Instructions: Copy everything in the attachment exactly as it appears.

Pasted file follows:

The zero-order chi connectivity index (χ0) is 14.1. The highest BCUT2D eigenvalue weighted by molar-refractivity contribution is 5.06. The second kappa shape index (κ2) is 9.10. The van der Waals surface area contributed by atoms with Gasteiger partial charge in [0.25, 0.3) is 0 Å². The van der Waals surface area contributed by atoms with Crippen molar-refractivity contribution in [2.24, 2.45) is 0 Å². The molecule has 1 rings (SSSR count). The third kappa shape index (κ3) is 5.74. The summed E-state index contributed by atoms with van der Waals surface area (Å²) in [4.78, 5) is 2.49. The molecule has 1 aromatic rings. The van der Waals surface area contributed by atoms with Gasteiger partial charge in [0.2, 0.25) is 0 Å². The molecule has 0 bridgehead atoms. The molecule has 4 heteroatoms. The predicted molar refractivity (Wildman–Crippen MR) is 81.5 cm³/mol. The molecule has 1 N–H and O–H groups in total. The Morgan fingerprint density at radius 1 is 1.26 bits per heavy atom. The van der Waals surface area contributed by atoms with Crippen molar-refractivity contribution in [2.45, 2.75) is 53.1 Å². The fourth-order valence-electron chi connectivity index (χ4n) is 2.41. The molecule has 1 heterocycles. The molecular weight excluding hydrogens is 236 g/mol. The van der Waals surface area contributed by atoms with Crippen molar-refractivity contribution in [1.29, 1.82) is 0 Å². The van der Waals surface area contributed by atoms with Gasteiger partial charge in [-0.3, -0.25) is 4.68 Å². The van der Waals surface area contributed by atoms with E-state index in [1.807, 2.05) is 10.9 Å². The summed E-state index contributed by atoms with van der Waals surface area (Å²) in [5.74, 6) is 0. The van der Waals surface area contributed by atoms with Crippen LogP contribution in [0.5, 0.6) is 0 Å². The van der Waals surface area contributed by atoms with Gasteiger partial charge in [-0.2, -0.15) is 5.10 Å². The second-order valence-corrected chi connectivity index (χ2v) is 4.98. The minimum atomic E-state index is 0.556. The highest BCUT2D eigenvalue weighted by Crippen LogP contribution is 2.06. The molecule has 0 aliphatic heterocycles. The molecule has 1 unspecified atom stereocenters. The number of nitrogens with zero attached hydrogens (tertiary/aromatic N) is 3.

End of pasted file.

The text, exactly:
The zero-order chi connectivity index (χ0) is 14.1. The highest BCUT2D eigenvalue weighted by molar-refractivity contribution is 5.06. The second kappa shape index (κ2) is 9.10. The van der Waals surface area contributed by atoms with Gasteiger partial charge in [0.25, 0.3) is 0 Å². The van der Waals surface area contributed by atoms with Crippen molar-refractivity contribution in [2.24, 2.45) is 0 Å². The molecule has 1 rings (SSSR count). The third kappa shape index (κ3) is 5.74. The summed E-state index contributed by atoms with van der Waals surface area (Å²) in [4.78, 5) is 2.49. The molecule has 1 aromatic rings. The van der Waals surface area contributed by atoms with Gasteiger partial charge in [0.2, 0.25) is 0 Å². The molecule has 0 bridgehead atoms. The molecule has 4 heteroatoms. The predicted molar refractivity (Wildman–Crippen MR) is 81.5 cm³/mol. The molecule has 1 N–H and O–H groups in total. The Morgan fingerprint density at radius 1 is 1.26 bits per heavy atom. The van der Waals surface area contributed by atoms with Crippen molar-refractivity contribution in [2.45, 2.75) is 53.1 Å². The fourth-order valence-electron chi connectivity index (χ4n) is 2.41. The molecule has 1 heterocycles. The molecular weight excluding hydrogens is 236 g/mol. The van der Waals surface area contributed by atoms with Crippen molar-refractivity contribution in [1.29, 1.82) is 0 Å². The van der Waals surface area contributed by atoms with Gasteiger partial charge in [-0.3, -0.25) is 4.68 Å². The van der Waals surface area contributed by atoms with E-state index in [1.807, 2.05) is 10.9 Å². The summed E-state index contributed by atoms with van der Waals surface area (Å²) in [5.74, 6) is 0. The van der Waals surface area contributed by atoms with Crippen LogP contribution in [0.5, 0.6) is 0 Å². The van der Waals surface area contributed by atoms with Gasteiger partial charge in [-0.2, -0.15) is 5.10 Å². The second-order valence-corrected chi connectivity index (χ2v) is 4.98. The minimum atomic E-state index is 0.556. The highest BCUT2D eigenvalue weighted by Crippen LogP contribution is 2.06. The molecule has 0 aliphatic heterocycles. The molecule has 1 unspecified atom stereocenters. The number of nitrogens with zero attached hydrogens (tertiary/aromatic N) is 3.